“Certainly there are some changes within the entire organization that need to be made [but] I firmly believe [Reese] is the right guy going forward. I still trust his evaluation skills,” Mara said, adding he’d also like to have Coughlin remain, but offered a cryptic answer about his head coach’s staff. “I’ve expressed to Tom we do want him back. I do have confidence in him … [but as for staff changes] I have my opinion on that.”

Tuck, who may himself find a new address next season, offered is opinion on the job Coughlin did. And regardless of his own employment next season, the defensive co-captain said it should be “no-brainer” to bring back Coughlin.

“Nobody is as prepared as he is. As far as my nine years here — I pride myself in being here pretty early on Wednesday through Friday and I never beat him here and I don’t think anybody is beating him here. He prepares his butt off and I think the fire is still there,” said Tuck. “I think he still feels like he has a lot to prove in this league and I think he’s going to go into this offseason just like all of us, figuring out ways to have a better season next year. … You’re not going to find anybody that’s going to prepare a team as well as he does. Obviously I’m biased, but I damn sure hope that he’s manning the sidelines next year.”

Tuck declined to delve into his own status, although he allowed he wants to return. But when asked about other changes to the roster, he figured the front office won’t take too long of a hiatus — if any.

“I think they’re going to make changes and they’ll do it the right way,” Tuck said. “Jerry Reese and the Mara family and Tisch family are pretty smart about what this team needs and what needs to be changed. I do think they’ll probably start today. I think they’ll jump on it real quickly. But I don’t know if you would consider it major changes. But then again I don’t get paid to answer those questions.”

Big Blue notes …

» Reese on whether he’s talked with Coughlin about shaking up the assistant coaching staff: “Look, 7-9 sucks, so I anticipate there’ll be some changes [but] we haven’t had that conversation yet.”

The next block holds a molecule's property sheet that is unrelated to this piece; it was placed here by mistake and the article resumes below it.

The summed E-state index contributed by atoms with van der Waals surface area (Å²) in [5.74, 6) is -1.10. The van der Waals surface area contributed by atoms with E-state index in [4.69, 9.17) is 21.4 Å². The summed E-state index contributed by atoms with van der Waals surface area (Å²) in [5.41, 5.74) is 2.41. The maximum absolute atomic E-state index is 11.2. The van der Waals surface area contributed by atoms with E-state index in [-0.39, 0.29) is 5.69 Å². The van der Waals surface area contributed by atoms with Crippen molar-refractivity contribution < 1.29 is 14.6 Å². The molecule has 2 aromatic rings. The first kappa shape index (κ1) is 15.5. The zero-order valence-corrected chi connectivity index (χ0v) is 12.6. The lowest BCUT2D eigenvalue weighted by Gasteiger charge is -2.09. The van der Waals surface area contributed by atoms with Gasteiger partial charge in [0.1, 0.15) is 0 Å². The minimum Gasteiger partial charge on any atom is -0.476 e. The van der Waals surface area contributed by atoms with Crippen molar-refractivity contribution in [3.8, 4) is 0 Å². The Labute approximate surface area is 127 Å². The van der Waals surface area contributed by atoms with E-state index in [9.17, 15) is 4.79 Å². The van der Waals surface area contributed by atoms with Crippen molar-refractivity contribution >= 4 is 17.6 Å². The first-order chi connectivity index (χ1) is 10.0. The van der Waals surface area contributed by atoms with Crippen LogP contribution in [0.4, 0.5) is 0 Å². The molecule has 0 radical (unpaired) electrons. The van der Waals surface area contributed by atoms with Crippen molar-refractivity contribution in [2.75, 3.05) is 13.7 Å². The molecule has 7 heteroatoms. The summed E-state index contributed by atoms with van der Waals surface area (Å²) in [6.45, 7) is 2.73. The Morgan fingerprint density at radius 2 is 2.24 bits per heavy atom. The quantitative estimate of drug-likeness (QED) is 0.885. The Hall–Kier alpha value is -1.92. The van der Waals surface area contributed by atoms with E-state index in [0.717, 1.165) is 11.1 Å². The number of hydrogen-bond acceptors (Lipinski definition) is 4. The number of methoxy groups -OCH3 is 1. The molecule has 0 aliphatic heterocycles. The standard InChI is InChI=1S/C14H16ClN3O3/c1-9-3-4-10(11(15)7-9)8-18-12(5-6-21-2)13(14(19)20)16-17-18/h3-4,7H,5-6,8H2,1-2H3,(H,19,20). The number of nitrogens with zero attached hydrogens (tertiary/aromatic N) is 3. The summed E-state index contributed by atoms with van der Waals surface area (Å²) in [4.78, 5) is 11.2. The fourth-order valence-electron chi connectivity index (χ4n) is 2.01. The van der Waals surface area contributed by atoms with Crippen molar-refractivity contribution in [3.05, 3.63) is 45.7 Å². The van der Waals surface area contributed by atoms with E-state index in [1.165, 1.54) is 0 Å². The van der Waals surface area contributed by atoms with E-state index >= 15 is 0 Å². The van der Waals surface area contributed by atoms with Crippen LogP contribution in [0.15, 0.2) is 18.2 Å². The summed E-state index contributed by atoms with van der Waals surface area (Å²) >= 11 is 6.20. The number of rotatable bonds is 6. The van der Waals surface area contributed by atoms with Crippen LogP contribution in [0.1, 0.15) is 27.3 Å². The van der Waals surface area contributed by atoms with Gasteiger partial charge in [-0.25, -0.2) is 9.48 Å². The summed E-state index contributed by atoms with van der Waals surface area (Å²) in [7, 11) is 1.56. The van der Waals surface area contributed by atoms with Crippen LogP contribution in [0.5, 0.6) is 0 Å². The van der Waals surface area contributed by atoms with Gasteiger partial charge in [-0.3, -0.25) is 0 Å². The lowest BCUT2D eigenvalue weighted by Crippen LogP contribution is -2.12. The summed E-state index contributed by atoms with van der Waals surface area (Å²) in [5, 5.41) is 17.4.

» Reese said the Giants “do not necessarily” have to redo Eli Manning’s contract this offseason to create salary cap room, but added “everything is on the table” with regards to restructuring any players’ deal.

» Running back David Wilson may need neck surgery, but Reese noted the “doctors think they can fix that and he’ll be able to play” in 2014. Reese, however, added he’d be remiss if he didn’t have a “contingency plan” should Wilson not be ready to return next season.

» Left tackle Will Beatty fractured his leg in the Washington game, but Reese said that “from [the doctors’] early reviews” it’s expected that Beatty will be back in time for the start of next season.

» Mara said now that former quarterbacks coach Mike Sullivan is available, following the firing of the entire Tampa Bay Buccaneers staff, he wouldn’t mind a reunion: “We obviously think very highly of him.”

Sullivan was Manning’s positional coach, and judging by the beating the 39 sacks and plethora of other hits had on him, the quarterback would welcome the return of his sounding board.

» Regarding the struggling receiving corps, wideout Rueben Randle said there was a “disconnect” between Manning and the receivers: “I felt like for some reason we weren’t on the same page from time to time.”

Randle also said he’s “without a doubt ready” to take over for Hakeem Nicks next season, if necessary, but added, “I already told him to come back.”

» Mara had an interesting take on the offense as a whole — but specifically wideout Jerrel Jernigan.

“I think our offense is broken,” he said, adding, “I’m not sure why it took three years to find out that Jerrel Jernigan could play. … Sometimes you have to play younger players and give them a chance to fail.”

» Coughlin wants Tuck back.